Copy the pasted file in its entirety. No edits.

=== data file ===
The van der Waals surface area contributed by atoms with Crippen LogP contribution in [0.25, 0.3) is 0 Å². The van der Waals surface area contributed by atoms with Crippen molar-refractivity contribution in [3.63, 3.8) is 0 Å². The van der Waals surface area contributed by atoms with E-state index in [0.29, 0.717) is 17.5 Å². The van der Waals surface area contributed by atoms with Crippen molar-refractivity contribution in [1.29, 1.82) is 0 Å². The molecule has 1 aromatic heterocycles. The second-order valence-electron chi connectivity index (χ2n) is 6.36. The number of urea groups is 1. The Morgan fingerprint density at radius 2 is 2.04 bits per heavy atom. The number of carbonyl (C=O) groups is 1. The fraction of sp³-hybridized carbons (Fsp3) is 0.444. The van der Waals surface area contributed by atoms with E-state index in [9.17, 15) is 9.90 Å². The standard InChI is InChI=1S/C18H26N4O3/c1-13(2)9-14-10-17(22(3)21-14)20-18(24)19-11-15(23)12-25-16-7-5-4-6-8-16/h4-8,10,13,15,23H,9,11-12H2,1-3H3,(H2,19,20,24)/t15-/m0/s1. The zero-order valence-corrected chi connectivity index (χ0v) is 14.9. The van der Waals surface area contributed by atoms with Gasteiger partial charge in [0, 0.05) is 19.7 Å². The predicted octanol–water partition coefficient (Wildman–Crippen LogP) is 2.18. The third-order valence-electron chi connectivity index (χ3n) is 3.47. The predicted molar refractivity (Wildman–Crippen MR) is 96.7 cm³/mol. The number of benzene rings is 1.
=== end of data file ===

The van der Waals surface area contributed by atoms with Crippen LogP contribution in [0.25, 0.3) is 0 Å². The van der Waals surface area contributed by atoms with Crippen molar-refractivity contribution in [3.63, 3.8) is 0 Å². The van der Waals surface area contributed by atoms with E-state index in [0.29, 0.717) is 17.5 Å². The van der Waals surface area contributed by atoms with Crippen molar-refractivity contribution in [1.29, 1.82) is 0 Å². The molecule has 1 aromatic heterocycles. The second-order valence-electron chi connectivity index (χ2n) is 6.36. The number of urea groups is 1. The Morgan fingerprint density at radius 2 is 2.04 bits per heavy atom. The number of carbonyl (C=O) groups is 1. The fraction of sp³-hybridized carbons (Fsp3) is 0.444. The van der Waals surface area contributed by atoms with E-state index in [9.17, 15) is 9.90 Å². The standard InChI is InChI=1S/C18H26N4O3/c1-13(2)9-14-10-17(22(3)21-14)20-18(24)19-11-15(23)12-25-16-7-5-4-6-8-16/h4-8,10,13,15,23H,9,11-12H2,1-3H3,(H2,19,20,24)/t15-/m0/s1. The zero-order valence-corrected chi connectivity index (χ0v) is 14.9. The van der Waals surface area contributed by atoms with Gasteiger partial charge in [0, 0.05) is 19.7 Å². The predicted octanol–water partition coefficient (Wildman–Crippen LogP) is 2.18. The third-order valence-electron chi connectivity index (χ3n) is 3.47. The predicted molar refractivity (Wildman–Crippen MR) is 96.7 cm³/mol. The number of benzene rings is 1.